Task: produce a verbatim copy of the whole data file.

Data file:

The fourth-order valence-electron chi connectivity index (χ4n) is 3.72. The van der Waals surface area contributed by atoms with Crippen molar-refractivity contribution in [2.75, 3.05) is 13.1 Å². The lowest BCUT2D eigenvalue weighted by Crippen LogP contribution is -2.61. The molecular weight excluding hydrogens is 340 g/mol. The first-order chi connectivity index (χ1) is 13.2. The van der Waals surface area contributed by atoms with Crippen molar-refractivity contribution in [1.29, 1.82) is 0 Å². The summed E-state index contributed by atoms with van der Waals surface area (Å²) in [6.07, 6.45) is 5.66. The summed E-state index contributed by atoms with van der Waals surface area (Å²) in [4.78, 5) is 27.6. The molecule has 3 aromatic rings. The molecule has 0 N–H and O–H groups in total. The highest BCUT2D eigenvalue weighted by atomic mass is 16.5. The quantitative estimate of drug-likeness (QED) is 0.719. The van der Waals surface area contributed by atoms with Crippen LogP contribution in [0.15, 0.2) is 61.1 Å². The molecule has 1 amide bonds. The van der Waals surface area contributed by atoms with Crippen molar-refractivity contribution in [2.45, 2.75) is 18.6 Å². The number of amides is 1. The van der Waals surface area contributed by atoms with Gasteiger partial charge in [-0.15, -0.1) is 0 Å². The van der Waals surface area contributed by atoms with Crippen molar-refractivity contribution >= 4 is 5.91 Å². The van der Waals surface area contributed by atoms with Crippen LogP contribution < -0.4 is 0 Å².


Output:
The fourth-order valence-electron chi connectivity index (χ4n) is 3.72. The van der Waals surface area contributed by atoms with Crippen molar-refractivity contribution in [2.75, 3.05) is 13.1 Å². The lowest BCUT2D eigenvalue weighted by Crippen LogP contribution is -2.61. The molecular weight excluding hydrogens is 340 g/mol. The first-order chi connectivity index (χ1) is 13.2. The van der Waals surface area contributed by atoms with Crippen molar-refractivity contribution in [1.29, 1.82) is 0 Å². The summed E-state index contributed by atoms with van der Waals surface area (Å²) in [6.07, 6.45) is 5.66. The summed E-state index contributed by atoms with van der Waals surface area (Å²) in [4.78, 5) is 27.6. The molecule has 3 aromatic rings. The molecule has 0 N–H and O–H groups in total. The highest BCUT2D eigenvalue weighted by atomic mass is 16.5. The quantitative estimate of drug-likeness (QED) is 0.719. The van der Waals surface area contributed by atoms with Crippen LogP contribution in [0.15, 0.2) is 61.1 Å². The molecule has 1 amide bonds. The van der Waals surface area contributed by atoms with Crippen molar-refractivity contribution in [2.45, 2.75) is 18.6 Å². The number of amides is 1. The van der Waals surface area contributed by atoms with Gasteiger partial charge in [-0.15, -0.1) is 0 Å². The van der Waals surface area contributed by atoms with Crippen molar-refractivity contribution >= 4 is 5.91 Å². The van der Waals surface area contributed by atoms with Crippen LogP contribution < -0.4 is 0 Å².